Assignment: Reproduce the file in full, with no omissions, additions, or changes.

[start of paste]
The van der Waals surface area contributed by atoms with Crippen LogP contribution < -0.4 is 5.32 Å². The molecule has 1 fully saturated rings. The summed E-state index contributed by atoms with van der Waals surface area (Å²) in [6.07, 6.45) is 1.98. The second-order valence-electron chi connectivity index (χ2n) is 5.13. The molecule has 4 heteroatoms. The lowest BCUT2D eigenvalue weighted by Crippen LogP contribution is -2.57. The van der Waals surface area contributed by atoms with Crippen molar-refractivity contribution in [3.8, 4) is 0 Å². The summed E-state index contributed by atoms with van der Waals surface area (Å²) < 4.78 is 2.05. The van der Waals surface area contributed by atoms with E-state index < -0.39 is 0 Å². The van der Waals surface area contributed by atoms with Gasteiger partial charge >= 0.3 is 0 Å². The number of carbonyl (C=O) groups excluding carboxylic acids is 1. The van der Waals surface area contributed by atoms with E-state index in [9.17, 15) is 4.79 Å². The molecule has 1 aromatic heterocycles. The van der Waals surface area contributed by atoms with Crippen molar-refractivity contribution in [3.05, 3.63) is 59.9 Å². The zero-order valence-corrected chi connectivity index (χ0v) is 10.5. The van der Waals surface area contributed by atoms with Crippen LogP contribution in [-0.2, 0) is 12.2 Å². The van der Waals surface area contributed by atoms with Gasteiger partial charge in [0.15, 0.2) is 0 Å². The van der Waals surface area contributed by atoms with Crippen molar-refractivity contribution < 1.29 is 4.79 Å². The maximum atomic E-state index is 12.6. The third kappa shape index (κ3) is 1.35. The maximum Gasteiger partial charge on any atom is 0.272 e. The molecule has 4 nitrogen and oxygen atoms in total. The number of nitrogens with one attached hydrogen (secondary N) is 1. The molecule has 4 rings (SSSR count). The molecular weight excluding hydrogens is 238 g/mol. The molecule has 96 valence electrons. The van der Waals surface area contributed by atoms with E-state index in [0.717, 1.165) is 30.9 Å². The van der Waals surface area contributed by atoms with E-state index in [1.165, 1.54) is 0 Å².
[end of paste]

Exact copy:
The van der Waals surface area contributed by atoms with Crippen LogP contribution < -0.4 is 5.32 Å². The molecule has 1 fully saturated rings. The summed E-state index contributed by atoms with van der Waals surface area (Å²) in [6.07, 6.45) is 1.98. The second-order valence-electron chi connectivity index (χ2n) is 5.13. The molecule has 4 heteroatoms. The lowest BCUT2D eigenvalue weighted by Crippen LogP contribution is -2.57. The van der Waals surface area contributed by atoms with Crippen molar-refractivity contribution in [3.8, 4) is 0 Å². The summed E-state index contributed by atoms with van der Waals surface area (Å²) < 4.78 is 2.05. The van der Waals surface area contributed by atoms with E-state index < -0.39 is 0 Å². The van der Waals surface area contributed by atoms with Gasteiger partial charge >= 0.3 is 0 Å². The number of carbonyl (C=O) groups excluding carboxylic acids is 1. The van der Waals surface area contributed by atoms with E-state index in [9.17, 15) is 4.79 Å². The molecule has 1 aromatic heterocycles. The van der Waals surface area contributed by atoms with Crippen molar-refractivity contribution in [3.05, 3.63) is 59.9 Å². The zero-order valence-corrected chi connectivity index (χ0v) is 10.5. The van der Waals surface area contributed by atoms with Crippen LogP contribution in [-0.2, 0) is 12.2 Å². The van der Waals surface area contributed by atoms with Gasteiger partial charge in [0.15, 0.2) is 0 Å². The van der Waals surface area contributed by atoms with Crippen molar-refractivity contribution < 1.29 is 4.79 Å². The maximum atomic E-state index is 12.6. The third kappa shape index (κ3) is 1.35. The maximum Gasteiger partial charge on any atom is 0.272 e. The molecule has 4 nitrogen and oxygen atoms in total. The number of nitrogens with one attached hydrogen (secondary N) is 1. The molecule has 4 rings (SSSR count). The molecular weight excluding hydrogens is 238 g/mol. The molecule has 96 valence electrons. The van der Waals surface area contributed by atoms with E-state index in [0.717, 1.165) is 30.9 Å². The van der Waals surface area contributed by atoms with E-state index in [1.165, 1.54) is 0 Å².